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the blockade ships of the enemy off Charleston, the Huntress, with a cargo of cotton belonging to the Confederate government, was burned at sea by accident.

The Everglade, or Savannah, to which Lieut. Hall was ordered from the Huntress, was a small side-wheel steamer, purchased by the State of Georgia for $34,000. She was changed into a gunboat, for the purpose of cruising as a coast-guard at the mouth of the Savannah River. Her officers, as first appointed, were as follows: Commander. J. McIntosh Kell; Midshipmen, R. F. Armstrong, S. N. Hooper, J. A. Merriweather; Chief Engineer, Joshua Smith; Assistant Engineer, Norval Meeker; Clerk, William J. Bennett. The Everglade had her name changed to the Savannah. At the attack on Port Royal by the Union forces she figured as the flag-ship of Commodore Tatnall.

The steamer Nina, mounting one gun, was used along the coast of South Carolina as a gunboat. The brig Bonita, built in New York in 1853, was 276 tons burden, and a fast sailer. She was formerly engaged in the slave trade, but was captured on the coast of Africa, taken to Charleston, and afterwards to Savannah, where she was seized by order of Gov. Brown and converted into a privateer. The Lewis Cass was a clipper-built topsail schooner, of 100 tons burden, and was in the U. S. revenue service when she was seized at Savannah. She was converted into a privateer, armed with one long sixty-eight-pounder taken from the Pensacola navyyard. Her crew numbered forty men and officers.

The privateer schooner Judith was of 250 tons, and carried four broadside guns and one pivot gun amidships. She was destroyed at the Pensacola navy-yard by the Union forces, who boarded her, spiked her guns, and then fired her.

On the 4th of May, the Georgia privateer schooner Five Brothers, Capt. Wm. Barquedo, with a crew of eighteen men, in Cumberland Sound, seized the brig Elisha Doane, of Boston, loaded with lumber. The Doane was detained by a prizecrew for eight days, and then released by order of Gov. Brown.

Soon after the secession of Louisiana, Capt. Lawrence Rosseau, a true son of that State, who had entered the U. S. Navy on the 16th of January, 1809, and who had been in its service for many years, resigned his commission and accepted rank under his native State. Gov. Moore appointed him commander of the Louisiana navy, with headquarters at New Orleans. When the delegates at Montgomery formed a Provisional Government, Captain Rosseau was one of the first to report for duty under the new Confederacy. In February, Capts. Rosseau, Ingraham and Randolph, with other naval officers, were before the Naval Committee at the Confederate capital, and assisted in devising means for the establishment of a navy. Soon after the organization of the Navy Department, Capt. Rosseau was ordered to New Orleans, where he aided in sending out a number of privateers to cruise against the commerce of the enemy, ana had the high honor of equipping and sending to sea the first Confederate man-of-war—the Sumter. Early in March, 1861, he was ordered to purchase for the Confederate Government the steamship Habana. afterwards named the Sumter, in honor of the victory over Fort Sumter, and fit her out as a cruiser. On the 26th of the same month he entered the naval service of the Confederate States.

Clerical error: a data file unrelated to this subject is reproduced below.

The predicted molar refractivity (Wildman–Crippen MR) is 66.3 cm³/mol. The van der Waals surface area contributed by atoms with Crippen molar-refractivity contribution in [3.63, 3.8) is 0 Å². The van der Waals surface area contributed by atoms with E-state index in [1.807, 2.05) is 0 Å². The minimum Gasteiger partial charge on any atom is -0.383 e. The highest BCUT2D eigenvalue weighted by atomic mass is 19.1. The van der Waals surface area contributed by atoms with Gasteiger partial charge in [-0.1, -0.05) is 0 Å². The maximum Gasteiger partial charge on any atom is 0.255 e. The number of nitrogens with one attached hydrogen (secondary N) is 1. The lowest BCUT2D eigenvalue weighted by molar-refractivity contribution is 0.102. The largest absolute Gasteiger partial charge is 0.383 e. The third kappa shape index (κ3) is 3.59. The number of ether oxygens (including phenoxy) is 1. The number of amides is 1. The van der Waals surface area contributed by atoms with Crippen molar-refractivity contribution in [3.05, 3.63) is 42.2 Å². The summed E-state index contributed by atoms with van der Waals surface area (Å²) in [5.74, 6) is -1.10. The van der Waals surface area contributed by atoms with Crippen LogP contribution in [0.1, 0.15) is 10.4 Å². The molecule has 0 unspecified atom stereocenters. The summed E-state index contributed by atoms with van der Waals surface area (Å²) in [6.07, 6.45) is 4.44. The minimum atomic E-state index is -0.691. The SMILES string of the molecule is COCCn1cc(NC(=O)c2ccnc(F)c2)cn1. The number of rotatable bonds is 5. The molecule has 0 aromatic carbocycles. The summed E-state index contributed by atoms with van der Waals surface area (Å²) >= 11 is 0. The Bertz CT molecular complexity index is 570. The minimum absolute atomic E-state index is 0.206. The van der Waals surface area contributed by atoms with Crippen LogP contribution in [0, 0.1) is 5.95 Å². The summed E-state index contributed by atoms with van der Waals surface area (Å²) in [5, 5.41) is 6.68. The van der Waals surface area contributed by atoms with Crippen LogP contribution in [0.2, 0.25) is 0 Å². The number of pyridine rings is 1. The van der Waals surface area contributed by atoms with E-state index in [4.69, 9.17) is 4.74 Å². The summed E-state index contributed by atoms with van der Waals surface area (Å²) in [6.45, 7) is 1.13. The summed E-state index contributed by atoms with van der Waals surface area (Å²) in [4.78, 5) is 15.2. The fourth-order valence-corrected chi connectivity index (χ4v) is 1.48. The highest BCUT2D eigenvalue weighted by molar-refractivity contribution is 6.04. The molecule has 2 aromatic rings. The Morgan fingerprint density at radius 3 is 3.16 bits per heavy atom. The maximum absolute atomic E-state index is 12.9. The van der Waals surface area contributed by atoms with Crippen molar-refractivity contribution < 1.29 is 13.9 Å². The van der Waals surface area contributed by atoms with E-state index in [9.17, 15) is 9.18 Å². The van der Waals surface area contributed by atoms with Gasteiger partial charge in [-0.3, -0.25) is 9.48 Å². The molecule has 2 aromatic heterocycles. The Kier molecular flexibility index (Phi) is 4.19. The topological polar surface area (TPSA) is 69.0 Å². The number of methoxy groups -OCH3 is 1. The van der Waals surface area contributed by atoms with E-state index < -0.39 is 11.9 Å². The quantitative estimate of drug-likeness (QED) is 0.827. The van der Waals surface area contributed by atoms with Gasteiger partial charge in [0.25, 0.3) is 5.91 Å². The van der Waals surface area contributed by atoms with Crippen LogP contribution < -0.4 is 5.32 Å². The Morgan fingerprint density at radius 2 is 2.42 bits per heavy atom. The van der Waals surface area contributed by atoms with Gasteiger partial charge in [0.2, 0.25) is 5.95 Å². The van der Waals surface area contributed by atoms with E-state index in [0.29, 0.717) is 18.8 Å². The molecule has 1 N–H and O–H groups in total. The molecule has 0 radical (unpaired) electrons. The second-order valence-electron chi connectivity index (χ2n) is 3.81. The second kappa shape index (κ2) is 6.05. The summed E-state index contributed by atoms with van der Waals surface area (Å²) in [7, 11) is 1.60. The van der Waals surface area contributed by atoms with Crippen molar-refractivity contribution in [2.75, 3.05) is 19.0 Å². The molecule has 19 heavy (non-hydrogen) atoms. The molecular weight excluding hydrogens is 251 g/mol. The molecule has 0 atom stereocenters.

Immediately upon the receipt of the news in New Orleans that President Davis had invited privateers to prey upon the enemy's commerce, several stock companies were organized and several hundred thousand dollars were subscribed in a few hours for the purpose of fitting out vessels. About the 14th of May, the privateer steamer Calhoun, of 1,058 tons burden, under the command of Capt. J. Wilson, with a crew of 100 men and several pieces of cannon, hastened out of New Orleans to the Balize on her cruise in the Gulf. She soon captured the bark Ocean Eagle, from Portland. Me., with a cargo of 3,147 casks of lime, valued at $24,000. Having put a prizecrew on board, and towing the vessel into the Mississippi, the Calhoun resumed her voyage. The Calhoun also captured the ship Milan, with 1.500 bags of salt, valued at $20,000, and the schooner Ella, from Tampico, with a cargo of fruit, valued at $5,000.

The Calhoun was afterwards engaged in blockade-running, and while on her way from Havana to New Orleans with a large and valuable cargo of military stores, valued at $300,000. was chased by a Federal cruiser and abandoned. Capt. Wilson, who commanded the Calhoun, was formerly the captain of the brig Minnie Schiffer, the vessel that rescued the passengers of the ill-fated steamer Connaught.

The steamer Wm. H. Webb, immediately upon the breaking out of the war, was converted into a gunboat and privateer. She steamed out of New Orleans in May, and on the 24th captured, about ninety miles from the Passes, three Massachusetts whalers, the brig Panama, and schooners John Adams and Mermaid. The prizes reached New Orleans on the 27th, and had on board 215 barrels of whale and sperm oil.

The privateer steamer V. H. Tvey, of about 200 tons, armed with two thirty-two pound rifled guns, in May steamed out of New Orleans and captured the ship Marathon, from Marseilles, in ballast, valued at $35,000; ship Albino, from Boston, with a cargo of ice, valued at $25,000.

The privateer steamer Music captured during the same time a splendid new ship—the Marshall, from Havre, in ballast, valued at $50,000, and the ship John H. Jarvis, from Liverpool, in ballast, valued at $20,000. The schooner Vigilante, with a cargo of provisions, was captured on July 21st, in Jourdan River, by Lieuts. J.V. Touloneand J. Colly, with a detachment of the Shieldsboro' Rifles. All of these vessels were condemned and sold in New Orleans by C. B. Beverly, the Confederate States Marshal.l